a lot if if-else constructs. And the intent in your code seemed
to be to find a certain key and then fill the corresponding co-
lumn in all rows with the data for this keyword. Due to the layout
of the array in FORTRAN all data for a keyword are in continuousd
memory locations, i.e. in memory the array looks somewhat like
this:

Lat0 Lat1 Lat2 Lat3 ..... LatMax
Lon0 Lon1 Lon2 Lon3 ..... LonMax
LatR0 LatR1 LatR2 LatR3 ..... LatRMax
LonR0 LonR1 LonR2 LonR3 ..... LonRMax
Ori0 Ori1 Ori2 Ori3 ..... OriMax

each line with 'max_rows' elements. With index == 0 one wants
to read in the all the latitudes, so we pass 'ellipseinfo'
directly to the get_item_values() function. With index == 1
we want to read the longitudes, so we pass the address of
where the data for longitudes belong to, i.e. the 'max_rows'-th
element, 'ellipseinfo + max_rows' etc. (you could replace

ellipseinfo + max_rows

with

&ellipseinfo[ max_rows ]

which is exactly the same.

Now the function that does the actual reading becomes:

static void
get_item_values( xmlNode * node,
double * dest,
int max_rows )
{
int cur_row = 0;

/* Keep reading until we either have as many items as fit into the
array or the end of the data column has been reached */

while ( cur_row < max_rows && node )
{
xmlChar *attrname;

if ( node->type != XML_ELEMENT_NODE
|| ! xmlStrcmp( node->name, ( const xmlChar * ) "item" )
|| ! ( attrname =
xmlGetNoNsProp( node, ( const xmlChar * ) "value" ) ) )
return;

dest[ cur_row++ ] = xmlXPathCastStringToNumber( attrname );
node = node->next;
}
}

This assumes that the XML file has a structure somewhat like this:

<datacolumn name="Latitude">
<item value="21.9408"/>
<item value="19.7698"/>
<item value="43.5629"/>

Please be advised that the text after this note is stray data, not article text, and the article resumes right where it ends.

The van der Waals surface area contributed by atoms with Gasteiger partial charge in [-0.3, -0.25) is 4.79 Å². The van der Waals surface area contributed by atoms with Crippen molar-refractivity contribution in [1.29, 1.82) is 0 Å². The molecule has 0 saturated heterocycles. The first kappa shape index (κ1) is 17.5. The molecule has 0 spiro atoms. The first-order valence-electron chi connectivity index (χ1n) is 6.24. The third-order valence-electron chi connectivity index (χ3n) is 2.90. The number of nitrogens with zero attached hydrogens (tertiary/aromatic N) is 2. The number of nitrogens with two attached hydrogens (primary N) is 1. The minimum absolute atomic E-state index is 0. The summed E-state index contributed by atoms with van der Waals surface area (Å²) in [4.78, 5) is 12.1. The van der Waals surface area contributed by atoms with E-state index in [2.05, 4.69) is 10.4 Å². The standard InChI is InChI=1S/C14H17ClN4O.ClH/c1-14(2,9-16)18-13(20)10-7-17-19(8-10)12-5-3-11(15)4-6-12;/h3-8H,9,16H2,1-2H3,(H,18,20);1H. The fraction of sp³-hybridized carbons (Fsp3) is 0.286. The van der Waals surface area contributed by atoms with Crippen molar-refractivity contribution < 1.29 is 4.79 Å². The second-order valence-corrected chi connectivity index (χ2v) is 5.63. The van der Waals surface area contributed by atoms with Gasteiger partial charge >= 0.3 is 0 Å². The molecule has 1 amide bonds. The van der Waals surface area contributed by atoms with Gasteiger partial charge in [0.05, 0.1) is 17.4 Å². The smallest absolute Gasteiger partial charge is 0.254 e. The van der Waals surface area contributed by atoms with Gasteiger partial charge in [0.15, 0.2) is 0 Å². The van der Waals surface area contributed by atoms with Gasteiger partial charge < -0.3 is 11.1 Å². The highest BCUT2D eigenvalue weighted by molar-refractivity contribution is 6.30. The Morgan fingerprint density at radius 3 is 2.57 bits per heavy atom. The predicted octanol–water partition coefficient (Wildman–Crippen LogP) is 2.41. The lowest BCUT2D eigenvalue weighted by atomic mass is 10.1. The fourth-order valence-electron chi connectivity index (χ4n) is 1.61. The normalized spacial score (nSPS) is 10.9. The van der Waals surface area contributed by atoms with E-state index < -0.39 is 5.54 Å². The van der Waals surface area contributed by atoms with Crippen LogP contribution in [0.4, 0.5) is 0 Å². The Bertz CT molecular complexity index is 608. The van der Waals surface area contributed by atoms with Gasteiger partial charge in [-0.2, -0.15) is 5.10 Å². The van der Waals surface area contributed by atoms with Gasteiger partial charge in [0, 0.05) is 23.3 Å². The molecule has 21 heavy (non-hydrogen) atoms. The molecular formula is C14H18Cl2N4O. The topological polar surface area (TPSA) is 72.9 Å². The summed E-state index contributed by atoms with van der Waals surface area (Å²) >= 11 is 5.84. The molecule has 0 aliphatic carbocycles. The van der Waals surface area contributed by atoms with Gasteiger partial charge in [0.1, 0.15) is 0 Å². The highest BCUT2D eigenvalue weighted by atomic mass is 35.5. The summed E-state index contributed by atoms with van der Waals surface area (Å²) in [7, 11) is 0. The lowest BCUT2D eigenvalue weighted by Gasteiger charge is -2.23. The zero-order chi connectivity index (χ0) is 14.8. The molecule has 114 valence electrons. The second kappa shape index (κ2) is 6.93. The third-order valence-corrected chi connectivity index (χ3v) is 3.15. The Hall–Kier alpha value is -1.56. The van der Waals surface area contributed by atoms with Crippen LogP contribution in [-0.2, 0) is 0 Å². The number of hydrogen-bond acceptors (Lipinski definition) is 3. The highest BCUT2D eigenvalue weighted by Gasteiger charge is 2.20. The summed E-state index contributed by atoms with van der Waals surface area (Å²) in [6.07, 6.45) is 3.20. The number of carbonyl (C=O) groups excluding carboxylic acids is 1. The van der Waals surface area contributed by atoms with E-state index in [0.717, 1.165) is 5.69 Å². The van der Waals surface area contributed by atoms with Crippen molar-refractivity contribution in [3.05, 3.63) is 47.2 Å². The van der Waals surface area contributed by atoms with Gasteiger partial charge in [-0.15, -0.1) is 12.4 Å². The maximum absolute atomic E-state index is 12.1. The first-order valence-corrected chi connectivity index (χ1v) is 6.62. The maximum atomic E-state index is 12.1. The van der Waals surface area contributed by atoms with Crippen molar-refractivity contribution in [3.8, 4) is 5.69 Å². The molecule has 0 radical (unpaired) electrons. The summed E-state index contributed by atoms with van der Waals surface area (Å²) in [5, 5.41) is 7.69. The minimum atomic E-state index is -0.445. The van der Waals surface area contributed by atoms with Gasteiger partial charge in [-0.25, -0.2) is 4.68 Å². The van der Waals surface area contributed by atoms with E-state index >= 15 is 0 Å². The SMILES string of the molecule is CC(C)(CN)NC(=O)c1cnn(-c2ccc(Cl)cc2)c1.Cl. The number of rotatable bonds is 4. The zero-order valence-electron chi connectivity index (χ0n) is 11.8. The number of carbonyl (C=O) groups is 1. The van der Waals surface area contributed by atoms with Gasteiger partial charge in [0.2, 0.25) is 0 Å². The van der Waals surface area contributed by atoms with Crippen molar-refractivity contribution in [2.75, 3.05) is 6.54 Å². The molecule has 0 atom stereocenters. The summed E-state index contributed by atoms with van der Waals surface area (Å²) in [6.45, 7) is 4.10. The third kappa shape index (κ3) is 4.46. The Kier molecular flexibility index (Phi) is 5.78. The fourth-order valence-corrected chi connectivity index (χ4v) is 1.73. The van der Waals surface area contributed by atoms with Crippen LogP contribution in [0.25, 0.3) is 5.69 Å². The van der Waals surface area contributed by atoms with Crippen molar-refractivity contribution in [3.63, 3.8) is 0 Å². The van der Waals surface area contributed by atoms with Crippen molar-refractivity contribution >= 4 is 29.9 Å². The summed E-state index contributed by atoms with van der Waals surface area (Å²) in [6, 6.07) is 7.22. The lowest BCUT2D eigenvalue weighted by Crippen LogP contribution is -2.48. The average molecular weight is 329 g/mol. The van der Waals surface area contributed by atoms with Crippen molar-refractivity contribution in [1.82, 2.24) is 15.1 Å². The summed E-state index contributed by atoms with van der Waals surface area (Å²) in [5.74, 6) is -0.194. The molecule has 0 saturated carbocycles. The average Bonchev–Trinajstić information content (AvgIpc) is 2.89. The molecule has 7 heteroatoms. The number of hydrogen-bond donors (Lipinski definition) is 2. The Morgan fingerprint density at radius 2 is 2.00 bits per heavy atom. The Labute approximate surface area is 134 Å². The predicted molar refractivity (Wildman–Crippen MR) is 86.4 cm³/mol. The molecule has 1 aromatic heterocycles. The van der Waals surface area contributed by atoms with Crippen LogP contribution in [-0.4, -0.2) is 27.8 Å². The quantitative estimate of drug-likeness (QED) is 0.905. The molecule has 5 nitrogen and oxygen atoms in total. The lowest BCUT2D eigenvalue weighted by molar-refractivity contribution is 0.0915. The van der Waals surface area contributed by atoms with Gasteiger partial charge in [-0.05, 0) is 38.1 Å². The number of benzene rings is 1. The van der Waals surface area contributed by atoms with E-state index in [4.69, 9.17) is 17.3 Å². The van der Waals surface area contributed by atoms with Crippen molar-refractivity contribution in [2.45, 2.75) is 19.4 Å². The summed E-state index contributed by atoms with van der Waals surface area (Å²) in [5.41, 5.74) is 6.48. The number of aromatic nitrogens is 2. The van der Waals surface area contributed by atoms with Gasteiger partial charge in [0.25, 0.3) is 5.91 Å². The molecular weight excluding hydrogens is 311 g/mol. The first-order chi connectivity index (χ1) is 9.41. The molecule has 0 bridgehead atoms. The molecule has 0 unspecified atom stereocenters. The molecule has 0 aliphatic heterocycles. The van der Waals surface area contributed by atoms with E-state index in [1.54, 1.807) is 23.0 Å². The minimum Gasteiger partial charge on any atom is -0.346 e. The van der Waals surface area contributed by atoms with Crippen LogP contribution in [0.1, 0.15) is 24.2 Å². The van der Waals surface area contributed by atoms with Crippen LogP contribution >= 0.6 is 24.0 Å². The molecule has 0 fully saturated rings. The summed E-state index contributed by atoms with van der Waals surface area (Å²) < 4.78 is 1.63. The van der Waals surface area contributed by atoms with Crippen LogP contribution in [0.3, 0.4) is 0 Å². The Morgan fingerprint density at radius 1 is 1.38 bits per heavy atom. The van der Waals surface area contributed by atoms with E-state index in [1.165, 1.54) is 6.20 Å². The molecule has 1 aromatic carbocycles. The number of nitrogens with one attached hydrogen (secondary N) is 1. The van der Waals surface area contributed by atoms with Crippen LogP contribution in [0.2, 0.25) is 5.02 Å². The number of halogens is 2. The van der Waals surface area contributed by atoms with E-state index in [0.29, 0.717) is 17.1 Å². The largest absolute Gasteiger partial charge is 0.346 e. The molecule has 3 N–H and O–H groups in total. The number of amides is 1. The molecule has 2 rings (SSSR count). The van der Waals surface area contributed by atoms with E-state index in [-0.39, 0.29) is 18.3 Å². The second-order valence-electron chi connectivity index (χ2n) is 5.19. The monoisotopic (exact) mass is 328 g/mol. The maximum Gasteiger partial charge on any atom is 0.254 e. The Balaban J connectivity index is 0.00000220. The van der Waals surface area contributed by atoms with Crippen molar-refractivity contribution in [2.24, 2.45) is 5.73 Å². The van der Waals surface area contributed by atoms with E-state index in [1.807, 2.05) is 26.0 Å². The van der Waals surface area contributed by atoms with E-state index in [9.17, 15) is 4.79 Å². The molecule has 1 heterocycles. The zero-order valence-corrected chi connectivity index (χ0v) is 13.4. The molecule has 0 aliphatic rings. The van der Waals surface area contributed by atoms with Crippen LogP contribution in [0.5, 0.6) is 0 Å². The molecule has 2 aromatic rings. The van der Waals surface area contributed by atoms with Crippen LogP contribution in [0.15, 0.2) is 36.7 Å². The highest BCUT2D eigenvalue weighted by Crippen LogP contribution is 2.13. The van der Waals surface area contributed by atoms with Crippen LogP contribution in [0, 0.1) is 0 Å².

</datacolumn>
<datacolumn name="Longitude">
<item value="13.1234"/>
<item value="21.6229"/>
<item value="56.2322"/>
</datacolumn>
....

And here's a version that looks more like yours but requires a
C99 compliant compiler:

static void
get_item_values( xmlNode * node,
int max_rows,
double dest[ max_rows ] )
{
int cur_row = 0;

while ( cur_row < max_rows && node )
{
xmlChar *attrname;

if ( node->type != XML_ELEMENT_NODE
|| ! xmlStrcmp( node->name, ( const xmlChar * ) "item" )
|| ! ( attrname =
xmlGetNoNsProp( node, ( const xmlChar * ) "value" ) ) )
return;

dest[ cur_row++ ] = xmlXPathCastStringToNumber( attrname );
node = node->next;
}
}

static void
read_datacolumn( xmlNode * node,
int max_rows,
double ellipseinfo[ 5 ][ max_rows ] )
{
xmlChar *attrname;
int index;
const xmlChar * keys[ ] = { ( const xmlChar * ) "Latitude",
( const xmlChar * ) "Longitude",
( const xmlChar * ) "LatRadius",
( const xmlChar * ) "LonRadius",
( const xmlChar * ) "Orientation" };

if ( ! xmlStrcmp( node->name, ( const xmlChar * ) "datacolumn" )
|| ! ( attrname = xmlGetNoNsProp( node, ( const xmlChar * ) "name" ) ) )
return;

for ( index = 0; index < 5; index++ )
if ( xmlStrEqual( attrname, keys[ index ] ) )
{
get_item_values( node->children, max_rows, ellipseinfo[ index ] );
return;
}
}

static void
print_element_names( xmlNode * node,
int max_rows,
double ellipseinfo[ 5 ][ max_rows ] )
{
while ( node )
{
if ( node->type == XML_ELEMENT_NODE )
read_datacolumn( node, max_rows, ellipseinfo );
else
print_element_names( node->children, max_rows, ellipseinfo );

node = node->next;
}
}

void
read_xml( int * max,
char * filename,
double ellipseinfo[ 5 ][ *max ] )
{
xmlDoc *doc;
xmlNode *root_element;

LIBXML_TEST_VERSION

doc = xmlReadFile( filename, NULL, 0 );

if ( doc == NULL ) {
fprintf( stderr, "error: could not parse file %s\n", filename );
return;
}

root_element = xmlDocGetRootElement( doc );

if ( root_element == NULL ) {
fprintf( stderr, "error: could not get root element\n" );
return;
}

print_element_names( root_element, *max, ellipseinfo );

xmlFreeDoc( doc );
xmlCleanupParser( );
}

With this you should be able to call the read_xml() function with
three arguments, first the number of rows, then the file name and
finally the array you want to get filled in. But keep in mind that
this is all untested since I don't have an XML file that I could
use for testing. And there's also a bit more of error checking
missing as well as returning an indication if reading worked out
correctly...
Regards, Jens
--
\ Jens Thoms Toerring ___ http://www.velocityreviews.com/forums/(E-Mail Removed)
\__________________________ http://toerring.de